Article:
|Due to a severe case of crabgrass, I decided to kill off my small lawn and start from scratch. I roto tilled my lawn, then over several weeks, I applied Triple Strike several times removing more and more weeds. Once everything was dead, I spread a layer of sifted good quality top soil. Heavy rains prevented me from spreading seed for several weeks so I had to lay another layer of sifted top soil since my ground had hardened. I bought the second layer of top soil from a different lawn and garden center. I raked in the soil, spread good quality Scotts grass seed and raked in into the soil. I applied green mulch, which was recommended by the garden center. A week later I applied Scotts Starter with Haults. I watered my lawn faithfully twice a day. Within a few days I had beautiful grass emerging but also had a lot of crab grass and various weeds popping up. I now have more crabgrass then I did before I started this project and I now have weeds growing that I never had before. After all the time, energy and expense I put into this, I don't want to just give up and let the crabgrass and weeds win, but I hate to have to start all over again and go to the expense and labor of killing everything off; roto tilling; and laying new top soil. I've contacted the garden center that sold me the bad top soil, but they are unwilling to do anything to help me remedy the situation or to compensate me. Should I kill everything off again to kill the weeds and crabgrass? I don't mind re-applying grass seed since that was the easiest and least expensive part of the entire process, but do I really need to roto till again (the ground is a bit hard now)? And do I need to lay more top soil (the good quality stuff that I got from the first garden center)? Would running an aerator work better? Any advise would be greatly appreciated.|
|Based on your description it sounds like you are trying to do things right. Keep in mind that summer is just not the best time to plant a lawn -- but early September is perfect. There are many factors involved in starting a lawn. And any time there is bare soil, nature will try to cover it (with weeds) and weed seeds can be blown in. Every time you till or disturb the soil, more weed seeds are brought to the surface where they can germinate. And yes, they can be imported with top soil as well. And, top soil is not a regulated product so you have no real way of knowing what the soil is composed of.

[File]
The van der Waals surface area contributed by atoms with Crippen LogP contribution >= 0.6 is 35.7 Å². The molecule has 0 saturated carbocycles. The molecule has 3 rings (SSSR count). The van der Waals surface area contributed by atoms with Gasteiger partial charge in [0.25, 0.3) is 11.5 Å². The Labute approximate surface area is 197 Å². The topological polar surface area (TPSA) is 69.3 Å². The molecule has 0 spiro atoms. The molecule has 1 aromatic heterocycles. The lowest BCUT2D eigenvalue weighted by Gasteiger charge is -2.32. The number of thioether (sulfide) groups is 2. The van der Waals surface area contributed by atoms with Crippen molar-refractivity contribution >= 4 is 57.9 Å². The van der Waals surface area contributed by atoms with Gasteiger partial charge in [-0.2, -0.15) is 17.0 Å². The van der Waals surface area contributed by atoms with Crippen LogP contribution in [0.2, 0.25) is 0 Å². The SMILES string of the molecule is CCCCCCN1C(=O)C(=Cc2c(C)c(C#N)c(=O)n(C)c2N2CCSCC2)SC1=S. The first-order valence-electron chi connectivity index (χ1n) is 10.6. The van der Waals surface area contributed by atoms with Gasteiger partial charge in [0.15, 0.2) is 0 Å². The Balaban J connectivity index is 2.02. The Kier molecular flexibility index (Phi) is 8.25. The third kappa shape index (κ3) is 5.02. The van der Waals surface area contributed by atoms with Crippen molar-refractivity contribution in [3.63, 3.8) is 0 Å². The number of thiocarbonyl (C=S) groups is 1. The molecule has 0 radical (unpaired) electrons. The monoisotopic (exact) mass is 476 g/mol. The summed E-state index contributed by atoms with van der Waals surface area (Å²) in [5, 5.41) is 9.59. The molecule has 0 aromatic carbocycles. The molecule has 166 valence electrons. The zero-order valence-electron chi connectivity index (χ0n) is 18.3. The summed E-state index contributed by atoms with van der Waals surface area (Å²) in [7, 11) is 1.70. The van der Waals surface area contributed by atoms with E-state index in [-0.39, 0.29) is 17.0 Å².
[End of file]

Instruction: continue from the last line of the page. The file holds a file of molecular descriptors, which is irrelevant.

I am concerned that the soil has turned hard; ideally your soil should have ample organic matter in it to prevent that. Correct watering should also help keep the soil from turning hard and compacted.... The basis of a healthy lawn is good soil conditions. Since you have a little time, I would suggest you work with your local county extension to run some basic soil tests and begin with preparing the soil based on the test results. You may simply need to adjust the pH or fertility, or it may require additions of compost. Since you have already fertilized you may not need to do that again. The only way to know is by testing, then you can work with them to develop a plan.
Crabgrass is an annual weed, so it may be that your perennial grasses will crowd it out. The desirable grasses may also crowd out some of the other weeds you are seeing -- if you can keep conditions ideal for the grass and have planted a grass variety suited to your local conditions and soil. Spot treatment is also an option, to try to preserve the good grass and remove the most invasive weeds while they are small and before they have gone to seed or spread.
I would not recommend aerating a newly seeded lawn. A spike style aerator is not helpful in any case. But aeration might be something to do next August/September if you use a core aerator and pull out plugs of soil, then rake them off and replace the material with compost or something like that. Instead, this year you might be able to overseed in early September with a slit seeder if the stand is really sparse. That way you will not be starting from scratch and can preserve the grass that you already have.
Again though, this is something to work out by consulting with your county extension -- they should be able to help you do some turf analysis and identify the weeds and help you plan how best to approach the problem.
Best of luck with your lawn!